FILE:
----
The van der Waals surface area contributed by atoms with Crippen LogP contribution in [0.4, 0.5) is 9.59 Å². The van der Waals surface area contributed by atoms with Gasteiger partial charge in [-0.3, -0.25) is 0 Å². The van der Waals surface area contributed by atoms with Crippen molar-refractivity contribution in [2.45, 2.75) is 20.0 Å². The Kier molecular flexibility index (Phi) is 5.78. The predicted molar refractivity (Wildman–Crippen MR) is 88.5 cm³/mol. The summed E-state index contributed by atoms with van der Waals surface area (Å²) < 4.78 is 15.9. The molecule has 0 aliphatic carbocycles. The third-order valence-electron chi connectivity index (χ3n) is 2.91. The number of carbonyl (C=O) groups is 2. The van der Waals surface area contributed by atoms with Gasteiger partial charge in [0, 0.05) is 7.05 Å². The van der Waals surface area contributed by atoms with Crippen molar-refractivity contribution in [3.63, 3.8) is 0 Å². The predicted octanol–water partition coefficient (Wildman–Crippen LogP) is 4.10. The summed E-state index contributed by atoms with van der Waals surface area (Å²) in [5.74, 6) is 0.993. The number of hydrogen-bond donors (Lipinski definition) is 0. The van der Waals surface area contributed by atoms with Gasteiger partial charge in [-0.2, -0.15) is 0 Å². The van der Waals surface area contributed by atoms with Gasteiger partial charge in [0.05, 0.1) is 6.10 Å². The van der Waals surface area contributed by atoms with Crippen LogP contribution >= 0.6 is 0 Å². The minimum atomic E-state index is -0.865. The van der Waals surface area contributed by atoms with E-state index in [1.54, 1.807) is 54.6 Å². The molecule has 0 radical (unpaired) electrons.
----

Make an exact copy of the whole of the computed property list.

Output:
The van der Waals surface area contributed by atoms with Crippen LogP contribution in [0.4, 0.5) is 9.59 Å². The van der Waals surface area contributed by atoms with Gasteiger partial charge in [-0.3, -0.25) is 0 Å². The van der Waals surface area contributed by atoms with Crippen molar-refractivity contribution in [2.45, 2.75) is 20.0 Å². The Kier molecular flexibility index (Phi) is 5.78. The predicted molar refractivity (Wildman–Crippen MR) is 88.5 cm³/mol. The summed E-state index contributed by atoms with van der Waals surface area (Å²) < 4.78 is 15.9. The molecule has 0 aliphatic carbocycles. The third-order valence-electron chi connectivity index (χ3n) is 2.91. The number of carbonyl (C=O) groups is 2. The van der Waals surface area contributed by atoms with Gasteiger partial charge in [0, 0.05) is 7.05 Å². The van der Waals surface area contributed by atoms with Crippen molar-refractivity contribution in [3.63, 3.8) is 0 Å². The predicted octanol–water partition coefficient (Wildman–Crippen LogP) is 4.10. The summed E-state index contributed by atoms with van der Waals surface area (Å²) in [5.74, 6) is 0.993. The number of hydrogen-bond donors (Lipinski definition) is 0. The van der Waals surface area contributed by atoms with Gasteiger partial charge in [-0.2, -0.15) is 0 Å². The van der Waals surface area contributed by atoms with Gasteiger partial charge in [0.05, 0.1) is 6.10 Å². The van der Waals surface area contributed by atoms with Crippen LogP contribution >= 0.6 is 0 Å². The minimum atomic E-state index is -0.865. The van der Waals surface area contributed by atoms with E-state index in [1.54, 1.807) is 54.6 Å². The molecule has 0 radical (unpaired) electrons.